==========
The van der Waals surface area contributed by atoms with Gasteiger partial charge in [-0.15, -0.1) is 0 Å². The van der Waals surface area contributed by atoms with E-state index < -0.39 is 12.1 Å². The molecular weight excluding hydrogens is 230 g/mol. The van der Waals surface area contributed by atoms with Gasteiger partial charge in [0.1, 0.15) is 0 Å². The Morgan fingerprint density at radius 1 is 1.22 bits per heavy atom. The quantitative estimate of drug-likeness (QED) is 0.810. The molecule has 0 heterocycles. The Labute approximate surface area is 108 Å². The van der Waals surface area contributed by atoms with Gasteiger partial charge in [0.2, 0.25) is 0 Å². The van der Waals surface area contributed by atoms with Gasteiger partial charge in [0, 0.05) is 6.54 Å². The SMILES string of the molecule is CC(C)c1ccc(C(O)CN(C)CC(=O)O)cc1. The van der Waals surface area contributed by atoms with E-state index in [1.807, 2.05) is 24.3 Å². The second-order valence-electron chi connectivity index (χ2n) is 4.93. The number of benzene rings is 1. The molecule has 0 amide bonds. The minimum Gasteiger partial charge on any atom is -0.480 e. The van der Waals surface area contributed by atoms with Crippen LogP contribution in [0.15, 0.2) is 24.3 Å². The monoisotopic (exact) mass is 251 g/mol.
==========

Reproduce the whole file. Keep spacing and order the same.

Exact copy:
The van der Waals surface area contributed by atoms with Gasteiger partial charge in [-0.15, -0.1) is 0 Å². The van der Waals surface area contributed by atoms with E-state index < -0.39 is 12.1 Å². The molecular weight excluding hydrogens is 230 g/mol. The van der Waals surface area contributed by atoms with Gasteiger partial charge in [0.1, 0.15) is 0 Å². The Morgan fingerprint density at radius 1 is 1.22 bits per heavy atom. The quantitative estimate of drug-likeness (QED) is 0.810. The molecule has 0 heterocycles. The Labute approximate surface area is 108 Å². The van der Waals surface area contributed by atoms with Gasteiger partial charge in [0.2, 0.25) is 0 Å². The van der Waals surface area contributed by atoms with Gasteiger partial charge in [0, 0.05) is 6.54 Å². The SMILES string of the molecule is CC(C)c1ccc(C(O)CN(C)CC(=O)O)cc1. The van der Waals surface area contributed by atoms with E-state index in [1.807, 2.05) is 24.3 Å². The second-order valence-electron chi connectivity index (χ2n) is 4.93. The number of benzene rings is 1. The molecule has 0 amide bonds. The minimum Gasteiger partial charge on any atom is -0.480 e. The van der Waals surface area contributed by atoms with Crippen LogP contribution in [0.15, 0.2) is 24.3 Å². The monoisotopic (exact) mass is 251 g/mol.